The Mitchell football team’s pursuit of a state championship isn’t expected to be impeded by an ugly incident immediately following its 24-18 victory Friday night at Wekiva High.
Video footage of a postgame physical altercation involving the teams has been posted on various social media platforms. At least one clip shows a couple of helmets being hurled toward a Mitchell player on the ground. Additionally, some Wekiva parents and players have accused Mustangs players of using racial slurs during the game, according to the Orlando Sentinel.
Mustangs coach Andy Schmitz vehemently denied those claims Tuesday.
“There was one claim that their coaches told the officials at halftime that our kids were using racial slurs and that the officials came and warned me,” Schmitz said. “It just never happened. The officials never came and talked to me and brought up anything about that.”
The Orlando Sentinel reported the Orange County Sheriff’s Office has requested video footage of the incident. But a sheriff’s office spokesperson said Tuesday no reports were taken of the incident, and no complaints of a criminal nature have been received.
Monica Ilse, Pasco County’s assistant superintendent for high schools, said Tuesday no complaint alleging the use of racial slurs has arrived at Mitchell High or the school district.
“We weren’t the aggressor,” Pasco school district spokesman Steve Hegarty said.
Tensions percolated before kickoff, when Mitchell players — in accordance with a team custom — ran onto the field with a Blue Lives Matter flag, followed by many Wekiva players kneeling during the national anthem, according to the Sentinel story.
“We’ve been running out with that flag for several years,” Schmitz said.
“It goes back to a team that we had a couple of years ago that had several parents that were police officers. So they started running out with it, and then (the tradition) has just kind of gotten passed down. I don’t understand how that’s part of the story, but whatever.”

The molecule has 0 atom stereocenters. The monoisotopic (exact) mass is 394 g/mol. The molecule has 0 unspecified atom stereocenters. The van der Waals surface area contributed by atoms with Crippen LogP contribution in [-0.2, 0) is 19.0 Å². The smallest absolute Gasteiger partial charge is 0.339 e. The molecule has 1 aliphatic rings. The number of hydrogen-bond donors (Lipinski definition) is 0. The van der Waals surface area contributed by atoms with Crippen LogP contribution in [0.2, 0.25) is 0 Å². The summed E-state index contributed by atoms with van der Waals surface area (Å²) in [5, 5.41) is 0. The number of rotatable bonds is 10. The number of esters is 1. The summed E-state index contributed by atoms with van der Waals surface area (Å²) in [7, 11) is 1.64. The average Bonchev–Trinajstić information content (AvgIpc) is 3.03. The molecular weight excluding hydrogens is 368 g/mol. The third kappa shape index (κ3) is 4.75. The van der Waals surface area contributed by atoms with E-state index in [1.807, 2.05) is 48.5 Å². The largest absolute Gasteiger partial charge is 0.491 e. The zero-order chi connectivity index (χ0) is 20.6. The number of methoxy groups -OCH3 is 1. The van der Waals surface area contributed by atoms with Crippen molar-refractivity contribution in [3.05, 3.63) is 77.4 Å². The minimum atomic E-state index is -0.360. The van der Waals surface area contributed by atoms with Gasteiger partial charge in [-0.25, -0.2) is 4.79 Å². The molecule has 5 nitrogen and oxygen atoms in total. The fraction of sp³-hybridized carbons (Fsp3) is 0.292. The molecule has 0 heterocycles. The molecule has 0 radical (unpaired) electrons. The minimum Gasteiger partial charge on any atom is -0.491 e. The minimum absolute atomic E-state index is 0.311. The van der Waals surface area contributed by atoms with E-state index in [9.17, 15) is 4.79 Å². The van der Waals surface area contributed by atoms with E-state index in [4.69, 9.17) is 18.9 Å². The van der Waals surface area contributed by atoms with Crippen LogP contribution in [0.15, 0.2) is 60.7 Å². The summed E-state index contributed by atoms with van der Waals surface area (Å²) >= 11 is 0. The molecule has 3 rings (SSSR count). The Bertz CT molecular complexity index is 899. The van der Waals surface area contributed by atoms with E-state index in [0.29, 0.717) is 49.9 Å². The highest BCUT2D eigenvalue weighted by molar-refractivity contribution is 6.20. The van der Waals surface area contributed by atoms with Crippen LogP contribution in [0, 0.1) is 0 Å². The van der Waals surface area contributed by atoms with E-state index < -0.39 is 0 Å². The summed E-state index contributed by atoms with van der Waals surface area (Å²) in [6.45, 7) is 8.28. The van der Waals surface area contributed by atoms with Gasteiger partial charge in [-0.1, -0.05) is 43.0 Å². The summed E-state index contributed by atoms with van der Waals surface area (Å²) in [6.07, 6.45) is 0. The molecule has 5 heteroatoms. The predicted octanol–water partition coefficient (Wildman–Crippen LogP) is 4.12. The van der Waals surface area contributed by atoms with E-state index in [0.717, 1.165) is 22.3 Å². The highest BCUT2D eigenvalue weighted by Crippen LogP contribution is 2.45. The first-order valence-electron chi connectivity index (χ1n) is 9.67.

Still, Schmitz said the game itself was cleanly played, at least until the final couple of plays, when he ordered his quarterback to take a knee after getting the snap to burn out the clock.
“And the first time we take a knee, one of their defensive linemen comes across and just annihilates one of my offensive linemen,” Schmitz said.
Following the second snap, which ended the game, Mitchell’s offensive players on the field began running toward their own sideline to celebrate. Schmitz said the game video shows one Mustangs players reaching out to shake the hand of a Wekiva player, only to have the player turn and walk away.
“And then all the sudden, one of their kids from the sideline, didn’t have a jersey on, comes sprinting across the field and just attacks one of our kids,” Schmitz said.
“About three more of their kids followed, and they were all from the other sideline. And then all of the sudden, the kids that were on the field, their defense, followed them over there. It just turned into mass hysteria. We had kids getting helmets thrown at them.”
No Mustangs player was seriously hurt, Schmitz said. Because the only open exit from the stadium was near the hosts’ locker room, the team had to wait until tempers cooled and police officers on the scene restored order before leaving.
“The Orange County Sheriff’s Office had several deputies working in an off-duty capacity at this event,” deputy sheriff Christian A. Marrero said in an e-mail to the Tampa Bay Times. “When the fight broke out, additional deputies were requested to break up the fight and safely evacuate the field and school.”
Orange County Public Schools spokesman Michael Ollendorff confirmed Tuesday the district is looking into the incident, but cannot comment regarding student discipline due to student privacy laws.
Meantime, the Mustangs (11-0) are preparing for their next playoff game, Friday night at Orlando Edgewater.
Which is 8½ miles from Wekiva’s campus.
“It was the craziest thing I’ve seen in high school athletics,” Schmitz said. “It was mass hysteria there for a few minutes that obviously was out of control, but almost got even more out of control. It was a scary situation.”
Times staff writer Jeffrey S. Solochek contributed to this report.